Talented children are invited to compete in open scholarship examinations. The schools hold these exams in the September–December and January–April terms of the year before admission. Scholarships are usually awarded at ages 11, 13 and 16, with pupils already at the school having the opportunity to sit for awards at ages 13 and 16. Scholarships at the age of 16 for candidates already at the school are frequently awarded on the basis of GCSE results, with awards for new students being made as a result of an interview and report from the previous school, usually with the requirement to achieve certain grades at GCSE. Competition is strong but, as long as the pupil makes satisfactory progress, a scholarship is normally held for the duration of his or her time at the boarding school. Past papers are available from many schools, which will give an idea of the standards demanded. Take advice from the Head of your child’s present school about the chances of success.
Several organisations offer sixth-form scholarships to enable pupils to stay on at school until they enter the next stage of their career on a university course. These scholarships are awarded for two years, after which acceptance is guaranteed, providing the appropriate qualifications are achieved and medical standards satisfied.
Scholarships vary in value – they might be worth as little as 10 per cent or they may be honorary accolades that come with no fee discount. In general, schools now limit the value of scholarships, such that any extra being awarded is strictly subject to financial need. You should find out from the school what scholarships are offered, and what each is worth so you are not disappointed if you cannot afford the remainder of the fees if your child wins one of the smaller awards.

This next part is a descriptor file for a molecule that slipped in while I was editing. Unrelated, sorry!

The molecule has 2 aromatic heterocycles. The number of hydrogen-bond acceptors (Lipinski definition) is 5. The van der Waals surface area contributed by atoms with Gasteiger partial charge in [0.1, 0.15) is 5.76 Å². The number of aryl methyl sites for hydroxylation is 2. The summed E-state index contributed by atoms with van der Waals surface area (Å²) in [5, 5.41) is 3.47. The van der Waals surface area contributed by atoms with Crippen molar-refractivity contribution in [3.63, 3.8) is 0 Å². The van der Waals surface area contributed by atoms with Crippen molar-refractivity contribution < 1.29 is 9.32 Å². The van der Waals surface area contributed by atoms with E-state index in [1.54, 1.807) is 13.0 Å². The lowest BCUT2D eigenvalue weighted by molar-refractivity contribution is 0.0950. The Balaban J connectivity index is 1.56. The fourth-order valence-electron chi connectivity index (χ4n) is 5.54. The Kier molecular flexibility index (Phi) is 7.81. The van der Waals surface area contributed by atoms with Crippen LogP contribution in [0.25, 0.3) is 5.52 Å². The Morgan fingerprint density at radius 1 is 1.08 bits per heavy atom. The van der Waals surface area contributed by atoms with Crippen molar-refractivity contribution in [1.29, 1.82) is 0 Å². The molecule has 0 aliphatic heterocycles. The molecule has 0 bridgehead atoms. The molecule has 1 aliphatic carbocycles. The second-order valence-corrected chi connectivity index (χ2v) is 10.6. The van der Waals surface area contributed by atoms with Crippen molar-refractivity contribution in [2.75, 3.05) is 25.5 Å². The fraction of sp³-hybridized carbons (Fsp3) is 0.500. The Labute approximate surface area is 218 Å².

Many schools also offer closed awards to children of members of the Armed Services, as well as clergy, teachers and some other professions. Some give help to children of former pupils, to single-parent families and orphans, or concessions for brothers and sisters. The conditions of these educational awards can vary enormously. They are often described as fee concessions, reductions or discounts. Some are not available annually and depend on the terms of an endowment. Others simply say special consideration may be given to pupils in a particular category.
There are many options to consider and there is a great deal of financial help available. Read this Guide thoroughly and explore schools’ websites. Above all, do not be afraid to ask schools exactly what they have on offer. It can be a lengthy task, but potentially very worthwhile. Start planning as early as possible and do not be afraid to take advice.
SFIA Schools Fee Planning
Tel: 0845 4583690